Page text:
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As edited by Spielberg and the remarkable Verna Fields (who also cut American Graffiti and The Last Picture Show), everything finally paid off. "If you look carefully," Fields points out, "you will see blue sky in one segment of a scene, cloudy sky in another, choppy seas in one scene, glassy in another." No one will feel detached enough to notice. The movie moves like gang busters, so fast that none of the mismatches really show. Even Bruce looks like a star. "Except when he heaved himself out of the water—when he had a plastic look —I was quite surprised by how genuine he seemed," confessed Documentary Film Maker Peter Gimbel, who was familiar with the real thing from his own film, Blue Water, White Death.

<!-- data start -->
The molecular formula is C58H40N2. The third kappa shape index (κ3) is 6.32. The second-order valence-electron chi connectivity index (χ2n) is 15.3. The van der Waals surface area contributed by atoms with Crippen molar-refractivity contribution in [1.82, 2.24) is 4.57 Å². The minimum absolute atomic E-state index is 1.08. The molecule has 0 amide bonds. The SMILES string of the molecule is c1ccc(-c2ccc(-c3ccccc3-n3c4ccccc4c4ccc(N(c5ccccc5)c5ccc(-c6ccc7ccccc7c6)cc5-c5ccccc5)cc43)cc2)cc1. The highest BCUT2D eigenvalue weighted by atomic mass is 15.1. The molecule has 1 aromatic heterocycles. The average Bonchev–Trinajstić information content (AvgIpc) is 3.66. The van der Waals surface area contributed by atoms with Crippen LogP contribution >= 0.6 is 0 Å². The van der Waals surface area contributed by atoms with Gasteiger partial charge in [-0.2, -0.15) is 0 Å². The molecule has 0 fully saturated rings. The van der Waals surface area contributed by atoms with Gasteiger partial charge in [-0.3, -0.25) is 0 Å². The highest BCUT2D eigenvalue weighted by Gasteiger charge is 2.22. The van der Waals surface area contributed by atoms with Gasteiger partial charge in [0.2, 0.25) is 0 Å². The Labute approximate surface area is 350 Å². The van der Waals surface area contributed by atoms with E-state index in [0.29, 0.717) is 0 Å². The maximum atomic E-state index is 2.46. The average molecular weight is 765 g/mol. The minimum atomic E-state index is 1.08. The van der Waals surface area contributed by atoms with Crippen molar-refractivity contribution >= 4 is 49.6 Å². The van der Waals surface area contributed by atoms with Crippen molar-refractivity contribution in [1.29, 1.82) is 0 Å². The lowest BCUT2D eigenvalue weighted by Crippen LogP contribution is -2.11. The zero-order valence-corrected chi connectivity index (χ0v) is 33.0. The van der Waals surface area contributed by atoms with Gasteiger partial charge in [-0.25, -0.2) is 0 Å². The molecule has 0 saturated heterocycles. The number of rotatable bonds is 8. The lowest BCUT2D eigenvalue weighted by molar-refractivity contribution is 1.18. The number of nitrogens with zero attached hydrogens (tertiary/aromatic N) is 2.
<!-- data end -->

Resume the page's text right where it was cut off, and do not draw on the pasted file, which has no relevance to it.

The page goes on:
Like all the best thrillers—with which this movie is good enough to keep company—Jaws relies on both the immediacy of illusion and the safety it provides. The menace so cunningly created and enlarged comes close enough to have caused loud screams and small tremors of terror at pre-release screenings. Yet Jaws is vicarious, not vicious, a fantasy far more than an assault. It is a dread dream that weds the viewer's own apprehensions with the survival of the heroes. It puts everyone in harm's way and brings the audience back alive. And in Jaws, the only thing you have to fear is fear itself.

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